A paramedic has spoken out after his team were punched, kicked and spat at when they went to the aid of an injured man.
Mike Jones revealed he was punched in the chest by a thug who then spat in his face before turning on his two colleagues.
The patient then attempted to rugby tackle Will Kivell and kicked Richard Waghorn in the ribs as they also tried to help him.
The trio of paramedics were attacked after they responded to a potentially serious incident in Camelford, Cornwall, involving a man who had fallen and was reportedly unconscious.
On the scene they came across Kevin Spillane, 27, who appeared to be intoxicated and under the influence of drugs. He became verbally and physically aggressive when they arrived soon after 8pm on 12 September.
Members of the public stepped-in to help restrain the man, and police were called.
Spillane, of Camelford, was arrested and after being treated in hospital was taken into custody and charged.
He was convicted on 14 September at Exeter Magistrates’ Court of four charges of assaulting emergency services workers and given a 26-week prison sentence, suspended for 12 months
But speaking after the conviction, Mike, who needed treatment in the hospital’s emergency department, said: “I joined the ambulance service to help people in need, and would not have expected to be assaulted.
“Although I enjoy serving my community, being a paramedic can be very challenging. This was one of the worse incidents I have attended in my time with the ambulance service and in my other role with the police.
“Unfortunately it also meant we were unable to continue responding to patients during a busy night shift.”
Spillane was also ordered to pay a total of £450 compensation, placed on a curfew for four months between the hours of 8am and 6pm, and given a 20-day rehabilitation order with supervision requirement.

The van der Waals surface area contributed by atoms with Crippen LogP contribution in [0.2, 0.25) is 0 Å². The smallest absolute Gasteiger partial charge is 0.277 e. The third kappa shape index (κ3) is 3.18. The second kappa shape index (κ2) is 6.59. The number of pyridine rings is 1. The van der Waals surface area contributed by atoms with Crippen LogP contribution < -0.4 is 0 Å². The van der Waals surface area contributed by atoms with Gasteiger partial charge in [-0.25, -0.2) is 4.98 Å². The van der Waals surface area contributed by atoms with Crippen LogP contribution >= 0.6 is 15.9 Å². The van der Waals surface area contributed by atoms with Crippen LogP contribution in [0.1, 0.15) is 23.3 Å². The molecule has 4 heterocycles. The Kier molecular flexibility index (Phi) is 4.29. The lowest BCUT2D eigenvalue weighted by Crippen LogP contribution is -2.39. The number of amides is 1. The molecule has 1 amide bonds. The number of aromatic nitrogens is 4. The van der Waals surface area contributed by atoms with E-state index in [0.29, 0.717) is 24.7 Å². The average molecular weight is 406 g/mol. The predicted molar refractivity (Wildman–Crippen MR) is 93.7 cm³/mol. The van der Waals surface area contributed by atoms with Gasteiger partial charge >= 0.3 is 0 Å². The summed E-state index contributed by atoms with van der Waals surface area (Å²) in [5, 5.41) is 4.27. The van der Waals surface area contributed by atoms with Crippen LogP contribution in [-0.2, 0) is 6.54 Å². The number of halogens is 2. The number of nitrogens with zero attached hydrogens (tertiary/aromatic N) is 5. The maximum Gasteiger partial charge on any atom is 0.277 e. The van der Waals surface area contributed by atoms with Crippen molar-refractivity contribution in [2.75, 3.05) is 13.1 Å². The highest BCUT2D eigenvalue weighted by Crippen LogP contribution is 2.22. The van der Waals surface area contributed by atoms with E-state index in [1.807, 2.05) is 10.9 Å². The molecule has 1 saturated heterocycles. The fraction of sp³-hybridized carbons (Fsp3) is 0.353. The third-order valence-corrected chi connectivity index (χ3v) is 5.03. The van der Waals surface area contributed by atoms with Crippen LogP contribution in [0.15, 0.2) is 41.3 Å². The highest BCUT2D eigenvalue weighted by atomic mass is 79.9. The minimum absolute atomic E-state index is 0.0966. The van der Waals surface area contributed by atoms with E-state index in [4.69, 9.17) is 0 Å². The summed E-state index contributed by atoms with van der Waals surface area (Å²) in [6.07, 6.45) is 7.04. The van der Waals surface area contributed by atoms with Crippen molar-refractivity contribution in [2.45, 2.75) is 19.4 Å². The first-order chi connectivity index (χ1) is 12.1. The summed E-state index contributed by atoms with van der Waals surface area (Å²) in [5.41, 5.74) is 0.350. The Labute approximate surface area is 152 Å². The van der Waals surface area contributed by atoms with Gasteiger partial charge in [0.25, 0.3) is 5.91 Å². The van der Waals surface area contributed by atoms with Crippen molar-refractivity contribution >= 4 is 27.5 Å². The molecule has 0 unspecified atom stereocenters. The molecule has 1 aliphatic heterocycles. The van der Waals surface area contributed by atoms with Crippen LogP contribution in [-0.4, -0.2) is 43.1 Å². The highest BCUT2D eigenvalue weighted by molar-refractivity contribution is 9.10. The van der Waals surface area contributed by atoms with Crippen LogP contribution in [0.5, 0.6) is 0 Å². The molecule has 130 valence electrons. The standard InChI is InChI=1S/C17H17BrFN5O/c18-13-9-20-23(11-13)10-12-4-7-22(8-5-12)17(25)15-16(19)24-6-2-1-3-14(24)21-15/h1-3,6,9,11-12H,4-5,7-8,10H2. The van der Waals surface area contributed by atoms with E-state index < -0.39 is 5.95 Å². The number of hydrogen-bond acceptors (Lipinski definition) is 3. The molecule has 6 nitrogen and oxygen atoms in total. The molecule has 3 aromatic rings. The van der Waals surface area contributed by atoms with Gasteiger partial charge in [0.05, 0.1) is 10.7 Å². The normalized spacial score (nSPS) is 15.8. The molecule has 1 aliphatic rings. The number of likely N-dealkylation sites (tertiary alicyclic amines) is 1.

Fellow victim Richard added after the case: “A minority of people take the view that ambulance staff are there to be abused and assaulted.
“Thankfully other people came to assist us that evening, and without their interaction the outcome would have been far worse.”
A SWASFT spokesperson said: “This is another appalling example of the manner in which our people are frequently regarded by some members of the public. We are glad this individual has been prosecuted.
“Nobody should have to face that kind of unacceptable behaviour, especially not our dedicated and compassionate healthcare professionals.
“Sadly they face violence and aggression every day while they are trying to protect and save people’s lives, which can have serious consequences on them, their families and colleagues.
“Our people put themselves at risk for the sake of others, and we support whatever action is necessary to protect them from harm and ensure they feel safe.
“Please respect our people, and help them to help you.”
Ambulance staff reported 153 physical assaults by patients and other members of the public between 23 March and 23 September. That represented a 58 per cent increase on the 97 reported assaults during the same time period in 2019.
They also reported 249 incidents of verbal abuse during the six months, compared with 228 last year. More than one in four (69) of the verbal incidents were by callers to 999 Control Room staff.